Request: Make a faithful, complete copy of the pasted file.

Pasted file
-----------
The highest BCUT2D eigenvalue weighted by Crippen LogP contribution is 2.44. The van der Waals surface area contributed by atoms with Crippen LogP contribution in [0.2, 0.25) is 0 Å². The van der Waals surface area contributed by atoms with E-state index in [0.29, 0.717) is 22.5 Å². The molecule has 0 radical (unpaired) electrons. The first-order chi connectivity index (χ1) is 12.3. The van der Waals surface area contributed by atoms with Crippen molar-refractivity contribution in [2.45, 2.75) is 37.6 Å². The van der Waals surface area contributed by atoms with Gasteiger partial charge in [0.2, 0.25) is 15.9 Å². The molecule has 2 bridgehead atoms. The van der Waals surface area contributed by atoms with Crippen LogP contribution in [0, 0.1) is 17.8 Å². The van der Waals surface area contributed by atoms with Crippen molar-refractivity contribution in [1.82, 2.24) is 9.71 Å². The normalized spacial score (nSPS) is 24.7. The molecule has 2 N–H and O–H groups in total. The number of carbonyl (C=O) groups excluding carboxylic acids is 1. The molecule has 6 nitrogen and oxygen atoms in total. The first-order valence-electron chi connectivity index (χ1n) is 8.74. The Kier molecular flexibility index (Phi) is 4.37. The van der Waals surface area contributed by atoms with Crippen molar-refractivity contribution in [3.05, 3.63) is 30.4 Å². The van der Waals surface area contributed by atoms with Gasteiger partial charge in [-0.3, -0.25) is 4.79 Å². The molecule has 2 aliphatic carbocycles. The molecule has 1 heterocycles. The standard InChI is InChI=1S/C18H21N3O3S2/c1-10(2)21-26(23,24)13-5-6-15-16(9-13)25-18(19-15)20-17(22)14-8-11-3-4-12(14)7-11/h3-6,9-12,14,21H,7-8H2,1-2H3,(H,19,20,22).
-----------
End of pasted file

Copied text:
The highest BCUT2D eigenvalue weighted by Crippen LogP contribution is 2.44. The van der Waals surface area contributed by atoms with Crippen LogP contribution in [0.2, 0.25) is 0 Å². The van der Waals surface area contributed by atoms with E-state index in [0.29, 0.717) is 22.5 Å². The molecule has 0 radical (unpaired) electrons. The first-order chi connectivity index (χ1) is 12.3. The van der Waals surface area contributed by atoms with Crippen molar-refractivity contribution in [2.45, 2.75) is 37.6 Å². The van der Waals surface area contributed by atoms with Gasteiger partial charge in [0.2, 0.25) is 15.9 Å². The molecule has 2 bridgehead atoms. The van der Waals surface area contributed by atoms with Crippen LogP contribution in [0, 0.1) is 17.8 Å². The van der Waals surface area contributed by atoms with Crippen molar-refractivity contribution in [1.82, 2.24) is 9.71 Å². The normalized spacial score (nSPS) is 24.7. The molecule has 2 N–H and O–H groups in total. The number of carbonyl (C=O) groups excluding carboxylic acids is 1. The molecule has 6 nitrogen and oxygen atoms in total. The first-order valence-electron chi connectivity index (χ1n) is 8.74. The Kier molecular flexibility index (Phi) is 4.37. The van der Waals surface area contributed by atoms with Crippen molar-refractivity contribution in [3.05, 3.63) is 30.4 Å². The van der Waals surface area contributed by atoms with Gasteiger partial charge in [-0.3, -0.25) is 4.79 Å². The molecule has 2 aliphatic carbocycles. The molecule has 1 heterocycles. The standard InChI is InChI=1S/C18H21N3O3S2/c1-10(2)21-26(23,24)13-5-6-15-16(9-13)25-18(19-15)20-17(22)14-8-11-3-4-12(14)7-11/h3-6,9-12,14,21H,7-8H2,1-2H3,(H,19,20,22).